“How does one open a school, I wouldn’t know how to open a shoe store!” Joanne Sappo laughed as she declined the request by parents to open a school for their children. “I appreciate the vote of confidence, but a school isn’t like any other business. It is rare for one person to just start a school. I have no money to invest…I have no building…and no understanding of the legalities behind this kind of venture.”
The second request came a few weeks later when Sappo was invited to dinner. Mothers and fathers were seated around a table for dinner. Sappo was invited. After dinner the pleading and urging began. Men and women shed tears as they expressed the needs of their own children. The tears were impossible to ignore. Sappo tells the families that she would do some research.
School representatives advised Sappo by stating, “There is no way for you to open a school if it’s not a religious school.” One individual working for a local district described his effort and failure in opening a private school, though he had support and financial backing. One person after another told Sappo in one way or another that this was an impossible task. Feeling justified to beg-off from the project, Sappo began a plan to tutor the students. While preparing for a meeting with the small group of parents, Sappo reached for the life skill that has always guided her through decision-making. So, before giving up, Sappo would put professional opinions aside and go to the primary source for information and guidance. A call went in to the State Education Department and the Office of Non-Public Schools, which allowed Sappo to hear the first words of encouragement with a promise of support for the now quite possible plan that soon became a reality.
Three weeks after the initial meeting with parents, Sappo School opened its doors with these words, “I will teach your children for a year. If they make progress, I will continue another year. If that year finds students progressing better than they had in public school, I will continue one more year, and soon. You parents will determine this success of the program. Here we go –let’s start our first year!”
Sappo designed a school room in the home she shared with her sons. The first three students made excellent progress that first year. These initial three boys included one five years old, one ten year old, and one twelve year old. Two were non-readers and one was a seriously delayed reader. By the end of the school year, the two non-readers were reading, and the delayed reader was reading more fluently. Word spread and there were twelve students enrolled by early spring of that same school year.
By the start of the next year, Sappo had two investment offers presented. Each offer came with the promise of “big money” even a return of “millions”. All offers were refused since they compromised the integrity of the program. This was the beginning of a battle against greed and corruption that continues to be fought to this day. The shocking world that denies children the right to an adequate and fulfilling education opposed Sappo’s efforts from the start and that experience is fully logged in a manuscript under the tongue-in-cheek title “The School That Flew Over the Cuckoo’s Nest.” Strengthening her resolve to fight against the “nest of corruption”, Sappo never let this distract from what each and every student needed to find success.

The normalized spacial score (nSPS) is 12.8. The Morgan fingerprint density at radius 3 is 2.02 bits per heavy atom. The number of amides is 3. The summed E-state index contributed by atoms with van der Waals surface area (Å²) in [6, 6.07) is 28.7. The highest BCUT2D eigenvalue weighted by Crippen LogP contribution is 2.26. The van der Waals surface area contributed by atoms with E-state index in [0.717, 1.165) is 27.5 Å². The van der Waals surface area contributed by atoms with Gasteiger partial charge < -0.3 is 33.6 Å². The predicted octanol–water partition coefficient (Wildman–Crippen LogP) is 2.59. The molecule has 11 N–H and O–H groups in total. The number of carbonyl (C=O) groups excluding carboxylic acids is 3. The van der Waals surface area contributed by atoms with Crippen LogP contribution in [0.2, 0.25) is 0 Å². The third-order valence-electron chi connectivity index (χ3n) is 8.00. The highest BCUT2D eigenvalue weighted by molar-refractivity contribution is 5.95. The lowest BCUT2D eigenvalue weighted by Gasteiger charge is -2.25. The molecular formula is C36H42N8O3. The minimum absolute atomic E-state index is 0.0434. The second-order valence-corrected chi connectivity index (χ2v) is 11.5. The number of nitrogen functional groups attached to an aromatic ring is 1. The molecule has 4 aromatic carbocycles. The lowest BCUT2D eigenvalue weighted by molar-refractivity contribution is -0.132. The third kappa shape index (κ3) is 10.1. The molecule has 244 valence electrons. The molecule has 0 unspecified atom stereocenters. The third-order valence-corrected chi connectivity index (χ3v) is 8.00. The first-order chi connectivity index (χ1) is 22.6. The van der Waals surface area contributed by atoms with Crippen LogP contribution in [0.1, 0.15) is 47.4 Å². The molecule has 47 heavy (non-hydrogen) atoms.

The learning experience became enjoyable. Lessons matched the individual needs and personalities of the students. The blend of ages formed powerful bonds as younger students looked up to older students as role models. Older students were encouraged to regard the younger students as little “brothers and sisters”. This model of individualism, relationship building and reading focus became the framework for Sappo’s Educative Holism and the supportive SHAPE (Sappo’s Holistic Approach and Procedures in Education) Strategies.
Education and Training
Sappo attended and began studying at Long Island University’s C.W. Post campus in 1965 to prepare for a career in law. By the third year the dream shifted to education. Both were life long areas of interest. Law was the avenue for righting wrongs and defending the innocent. Teaching was simply a natural skill Sappo nurtured through an unusual search for knowledge that started as soon as she read her first novel at the age of seven. By the age of thirteen, Sappo was presented with a set of the classical works of the world’s greatest thinkers by her father. By the time she graduated high school, Sappo read through these volumes and was sought out as a tutor for peers who had learning problems and low self-esteem. Experiencing success as peer students began to feel better about themselves led Sappo to do volunteer work with a local neurologist who taught her about the brain and the nervous system. A journey through non-traditional training programs satisfied the desire to teach in a way that would assure a love of learning through success for any willing student. When a professional would decide that a particular child can’t learn to read, Sappo’s favorite retort is always, “They can teach chimpanzees to read, and you can’t teach this child to read!”
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